Dietary accumulation of hexabromocyclododecane diastereoisomers in juvenile rainbow trout (Oncorhynchus mykiss): bioaccumulation/depuration parameters and evidence of bioisomerization
Law, Kerri L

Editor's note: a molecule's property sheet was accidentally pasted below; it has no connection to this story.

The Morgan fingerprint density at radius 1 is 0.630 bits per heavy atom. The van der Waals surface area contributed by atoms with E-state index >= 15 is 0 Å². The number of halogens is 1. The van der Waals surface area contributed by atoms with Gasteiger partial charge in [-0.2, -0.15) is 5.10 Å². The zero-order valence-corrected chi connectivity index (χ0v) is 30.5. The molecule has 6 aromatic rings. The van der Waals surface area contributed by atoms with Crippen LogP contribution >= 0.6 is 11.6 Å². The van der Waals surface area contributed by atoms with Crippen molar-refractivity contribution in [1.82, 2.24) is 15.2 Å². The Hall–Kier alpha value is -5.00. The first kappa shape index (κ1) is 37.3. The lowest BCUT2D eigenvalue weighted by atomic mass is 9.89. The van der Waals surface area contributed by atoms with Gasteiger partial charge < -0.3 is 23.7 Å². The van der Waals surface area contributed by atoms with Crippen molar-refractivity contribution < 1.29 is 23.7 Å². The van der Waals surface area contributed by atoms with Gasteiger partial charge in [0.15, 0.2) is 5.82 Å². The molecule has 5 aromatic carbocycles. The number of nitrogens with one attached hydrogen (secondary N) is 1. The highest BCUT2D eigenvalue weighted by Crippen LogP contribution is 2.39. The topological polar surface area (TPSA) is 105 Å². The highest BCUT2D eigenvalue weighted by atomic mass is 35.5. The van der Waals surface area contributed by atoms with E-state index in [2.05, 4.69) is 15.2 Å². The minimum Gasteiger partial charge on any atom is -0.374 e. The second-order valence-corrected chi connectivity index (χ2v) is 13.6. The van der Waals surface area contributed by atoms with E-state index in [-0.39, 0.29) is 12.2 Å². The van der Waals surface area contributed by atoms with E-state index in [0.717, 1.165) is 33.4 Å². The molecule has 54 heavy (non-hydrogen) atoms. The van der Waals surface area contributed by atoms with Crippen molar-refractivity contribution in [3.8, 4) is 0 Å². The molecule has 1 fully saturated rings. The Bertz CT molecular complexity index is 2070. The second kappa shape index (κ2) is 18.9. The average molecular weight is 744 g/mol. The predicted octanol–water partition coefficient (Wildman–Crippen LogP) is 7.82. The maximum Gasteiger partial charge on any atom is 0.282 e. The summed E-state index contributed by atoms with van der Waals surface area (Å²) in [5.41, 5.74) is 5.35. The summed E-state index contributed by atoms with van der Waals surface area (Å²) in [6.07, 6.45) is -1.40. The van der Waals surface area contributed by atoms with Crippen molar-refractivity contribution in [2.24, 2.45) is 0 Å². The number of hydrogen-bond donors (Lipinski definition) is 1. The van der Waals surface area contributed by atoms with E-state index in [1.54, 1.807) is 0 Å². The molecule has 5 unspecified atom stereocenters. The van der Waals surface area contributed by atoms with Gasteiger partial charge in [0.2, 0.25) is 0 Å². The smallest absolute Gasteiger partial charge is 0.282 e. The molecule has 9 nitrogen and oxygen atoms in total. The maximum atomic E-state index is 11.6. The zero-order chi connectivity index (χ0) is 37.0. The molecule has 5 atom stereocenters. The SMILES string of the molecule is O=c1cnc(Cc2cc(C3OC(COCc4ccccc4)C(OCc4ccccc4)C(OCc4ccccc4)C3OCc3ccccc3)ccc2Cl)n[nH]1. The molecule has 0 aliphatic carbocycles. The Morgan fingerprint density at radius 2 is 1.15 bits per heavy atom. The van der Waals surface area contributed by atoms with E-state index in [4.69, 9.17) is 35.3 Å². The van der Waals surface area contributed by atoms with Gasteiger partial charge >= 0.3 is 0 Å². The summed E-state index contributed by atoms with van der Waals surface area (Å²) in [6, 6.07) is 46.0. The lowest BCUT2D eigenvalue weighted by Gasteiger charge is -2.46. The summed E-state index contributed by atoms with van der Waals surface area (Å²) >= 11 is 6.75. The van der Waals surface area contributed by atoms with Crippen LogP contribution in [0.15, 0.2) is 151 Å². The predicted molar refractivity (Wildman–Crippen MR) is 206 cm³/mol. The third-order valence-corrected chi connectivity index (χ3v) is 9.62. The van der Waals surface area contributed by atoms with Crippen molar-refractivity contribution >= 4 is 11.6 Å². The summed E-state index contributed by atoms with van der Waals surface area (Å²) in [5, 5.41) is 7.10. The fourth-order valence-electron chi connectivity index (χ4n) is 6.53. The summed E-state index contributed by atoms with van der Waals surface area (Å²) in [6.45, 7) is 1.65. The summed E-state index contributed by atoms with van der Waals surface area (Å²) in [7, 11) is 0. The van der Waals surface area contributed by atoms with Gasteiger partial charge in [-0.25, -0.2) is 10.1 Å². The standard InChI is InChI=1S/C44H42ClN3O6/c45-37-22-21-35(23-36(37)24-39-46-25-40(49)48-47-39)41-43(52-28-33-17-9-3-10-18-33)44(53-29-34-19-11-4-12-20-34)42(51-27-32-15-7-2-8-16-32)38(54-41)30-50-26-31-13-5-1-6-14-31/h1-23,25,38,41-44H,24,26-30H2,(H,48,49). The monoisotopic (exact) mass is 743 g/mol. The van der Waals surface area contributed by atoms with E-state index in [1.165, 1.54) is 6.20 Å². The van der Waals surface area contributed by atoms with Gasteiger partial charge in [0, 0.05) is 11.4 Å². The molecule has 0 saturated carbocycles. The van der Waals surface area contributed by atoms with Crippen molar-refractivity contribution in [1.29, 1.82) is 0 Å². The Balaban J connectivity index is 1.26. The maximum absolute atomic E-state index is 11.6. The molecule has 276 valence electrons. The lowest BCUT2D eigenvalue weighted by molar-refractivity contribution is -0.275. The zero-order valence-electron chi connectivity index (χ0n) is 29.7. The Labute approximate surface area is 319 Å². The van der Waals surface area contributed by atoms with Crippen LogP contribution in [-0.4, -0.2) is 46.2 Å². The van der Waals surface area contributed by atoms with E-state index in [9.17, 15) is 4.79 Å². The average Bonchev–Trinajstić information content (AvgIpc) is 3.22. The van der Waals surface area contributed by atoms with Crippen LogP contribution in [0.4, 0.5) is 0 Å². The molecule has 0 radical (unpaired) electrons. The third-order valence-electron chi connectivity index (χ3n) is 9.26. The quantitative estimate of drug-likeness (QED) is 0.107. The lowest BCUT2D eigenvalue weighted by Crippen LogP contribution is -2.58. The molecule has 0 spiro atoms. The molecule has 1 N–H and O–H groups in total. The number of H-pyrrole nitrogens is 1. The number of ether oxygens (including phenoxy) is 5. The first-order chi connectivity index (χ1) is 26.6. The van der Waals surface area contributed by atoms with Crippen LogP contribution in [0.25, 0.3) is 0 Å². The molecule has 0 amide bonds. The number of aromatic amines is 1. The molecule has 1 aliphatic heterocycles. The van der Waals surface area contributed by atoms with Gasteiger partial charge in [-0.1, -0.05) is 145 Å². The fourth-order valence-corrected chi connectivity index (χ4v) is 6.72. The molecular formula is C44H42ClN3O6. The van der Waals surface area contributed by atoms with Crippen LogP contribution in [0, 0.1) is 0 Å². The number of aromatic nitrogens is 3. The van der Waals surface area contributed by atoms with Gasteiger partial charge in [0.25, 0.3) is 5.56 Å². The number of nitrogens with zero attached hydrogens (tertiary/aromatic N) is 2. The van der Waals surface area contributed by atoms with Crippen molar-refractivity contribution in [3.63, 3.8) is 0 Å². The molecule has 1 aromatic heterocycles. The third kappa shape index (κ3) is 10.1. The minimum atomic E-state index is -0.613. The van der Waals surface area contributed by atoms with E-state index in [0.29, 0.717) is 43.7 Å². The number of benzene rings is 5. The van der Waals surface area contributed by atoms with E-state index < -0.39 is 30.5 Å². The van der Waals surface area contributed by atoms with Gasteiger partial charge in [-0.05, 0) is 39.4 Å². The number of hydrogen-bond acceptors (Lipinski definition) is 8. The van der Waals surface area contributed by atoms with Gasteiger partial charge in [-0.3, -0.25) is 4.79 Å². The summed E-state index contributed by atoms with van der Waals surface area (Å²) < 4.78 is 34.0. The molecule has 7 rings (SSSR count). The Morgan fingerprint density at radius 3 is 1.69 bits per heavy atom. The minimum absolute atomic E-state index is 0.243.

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The major objectives of this research were to examine the bioaccumulation parameters [depuration rates (kd), half life (t1/2) and biomagnification factor (BMF)] of individual isomers of hexabromocyclododecane (HBCD, C12H18Br6) in fish and to test the hypothesis of in vivo bioisomerization. This was done by exposing three groups of juvenile rainbow trout (Oncorhynchus Mykiss) to food fortified with known concentrations of an individual diastereoisomer (α, β, γ) for 56 days (uptake phase) followed by 112 days (depuration phase) of unfortified food. A fourth group of fish were exposed to unfortified food for the duration of the experiment. Fish (n=4) from all four aquaria were sacrificed on days 0, 7, 14, 56, 63, 70, 112 and 168 and muscle tissue was extracted and analyzed for diastereoisomer concentrations by high performance liquid chromatography tandem mass spectrometry (LC/MS/MS). Bioaccumulation of the γ diastereoisomer was linear during the uptake phase while the α and β diastereoisomers were found to increase exponentially with respective doubling times of 14.1 and 20.5 days. Both the β and γ diastereoisomers followed first order depuration kinetics with calculated t1/2’s of 94 ± 25 and 84 ± 51 (± 1 × standard error) days, respectively. The BMF for the α diastereoisomer (BMF = 4.1) was one and a half times greater than the β-diastereoisomer (BMF = 2.6) and about one fifth larger than the γ-diastereoisomer (BMF = 3.6). The large BMF for the α diastereoisomer is consistent with this diastereoisomer dominating higher trophic level organisms in wildlife. Although the BMF of the β diastereoisomer suggests that it will biomagnify, because it is present in small quantities in commercial mixtures it is rarely detected in environmental samples. Results from these studies also provide evidence of bioisomerization of the β and γ diastereoisomers. Most importantly, the α diastereoisomer which was recalcitrant to bioisomerization by juvenile rainbow trout in this study and known to be the dominant diastereosiomer in fish, was bioformed from both the β and γ diastereoisomers. To our knowledge, this is the first report of bioisomerization of a halogenated organic pollutant in biota.